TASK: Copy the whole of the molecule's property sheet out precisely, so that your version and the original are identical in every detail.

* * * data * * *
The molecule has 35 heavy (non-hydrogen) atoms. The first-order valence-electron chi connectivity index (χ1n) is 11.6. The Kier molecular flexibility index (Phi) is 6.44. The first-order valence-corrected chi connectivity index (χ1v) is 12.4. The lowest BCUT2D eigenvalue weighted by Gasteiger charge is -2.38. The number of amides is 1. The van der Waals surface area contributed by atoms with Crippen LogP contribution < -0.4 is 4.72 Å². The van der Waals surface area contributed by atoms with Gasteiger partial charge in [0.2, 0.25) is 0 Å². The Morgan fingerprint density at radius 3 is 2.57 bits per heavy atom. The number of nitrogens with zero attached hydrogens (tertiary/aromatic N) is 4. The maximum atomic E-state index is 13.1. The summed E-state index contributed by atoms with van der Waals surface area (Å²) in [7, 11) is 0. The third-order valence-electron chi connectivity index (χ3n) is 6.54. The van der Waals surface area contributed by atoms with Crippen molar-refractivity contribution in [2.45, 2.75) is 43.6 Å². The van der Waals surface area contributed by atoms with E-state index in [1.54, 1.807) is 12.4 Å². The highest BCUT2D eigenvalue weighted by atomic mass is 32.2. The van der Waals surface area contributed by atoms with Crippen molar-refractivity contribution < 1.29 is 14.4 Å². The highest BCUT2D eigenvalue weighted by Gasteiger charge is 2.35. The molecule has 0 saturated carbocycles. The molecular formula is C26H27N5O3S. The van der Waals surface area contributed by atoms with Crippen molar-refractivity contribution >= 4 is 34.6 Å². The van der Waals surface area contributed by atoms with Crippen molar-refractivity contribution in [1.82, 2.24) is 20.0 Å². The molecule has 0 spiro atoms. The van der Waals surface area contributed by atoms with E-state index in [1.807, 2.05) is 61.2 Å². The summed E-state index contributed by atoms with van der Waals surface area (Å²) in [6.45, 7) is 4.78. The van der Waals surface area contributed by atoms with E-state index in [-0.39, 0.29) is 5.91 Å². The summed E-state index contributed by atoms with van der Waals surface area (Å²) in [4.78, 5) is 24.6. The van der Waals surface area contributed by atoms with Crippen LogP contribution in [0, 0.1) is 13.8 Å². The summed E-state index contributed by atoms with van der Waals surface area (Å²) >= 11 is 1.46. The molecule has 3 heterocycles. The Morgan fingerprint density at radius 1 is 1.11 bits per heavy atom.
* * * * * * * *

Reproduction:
The molecule has 35 heavy (non-hydrogen) atoms. The first-order valence-electron chi connectivity index (χ1n) is 11.6. The Kier molecular flexibility index (Phi) is 6.44. The first-order valence-corrected chi connectivity index (χ1v) is 12.4. The lowest BCUT2D eigenvalue weighted by Gasteiger charge is -2.38. The number of amides is 1. The van der Waals surface area contributed by atoms with Crippen LogP contribution < -0.4 is 4.72 Å². The van der Waals surface area contributed by atoms with Gasteiger partial charge in [0.2, 0.25) is 0 Å². The Morgan fingerprint density at radius 3 is 2.57 bits per heavy atom. The number of nitrogens with zero attached hydrogens (tertiary/aromatic N) is 4. The maximum atomic E-state index is 13.1. The summed E-state index contributed by atoms with van der Waals surface area (Å²) in [7, 11) is 0. The third-order valence-electron chi connectivity index (χ3n) is 6.54. The van der Waals surface area contributed by atoms with Crippen molar-refractivity contribution in [2.45, 2.75) is 43.6 Å². The van der Waals surface area contributed by atoms with E-state index in [1.54, 1.807) is 12.4 Å². The highest BCUT2D eigenvalue weighted by atomic mass is 32.2. The van der Waals surface area contributed by atoms with Crippen molar-refractivity contribution < 1.29 is 14.4 Å². The highest BCUT2D eigenvalue weighted by Gasteiger charge is 2.35. The molecule has 0 saturated carbocycles. The molecular formula is C26H27N5O3S. The van der Waals surface area contributed by atoms with Crippen molar-refractivity contribution >= 4 is 34.6 Å². The van der Waals surface area contributed by atoms with Crippen molar-refractivity contribution in [1.82, 2.24) is 20.0 Å². The molecule has 0 spiro atoms. The van der Waals surface area contributed by atoms with E-state index in [1.807, 2.05) is 61.2 Å². The summed E-state index contributed by atoms with van der Waals surface area (Å²) in [6.45, 7) is 4.78. The van der Waals surface area contributed by atoms with E-state index in [-0.39, 0.29) is 5.91 Å². The summed E-state index contributed by atoms with van der Waals surface area (Å²) in [4.78, 5) is 24.6. The van der Waals surface area contributed by atoms with Crippen LogP contribution in [0, 0.1) is 13.8 Å². The summed E-state index contributed by atoms with van der Waals surface area (Å²) >= 11 is 1.46. The molecule has 3 heterocycles. The Morgan fingerprint density at radius 1 is 1.11 bits per heavy atom.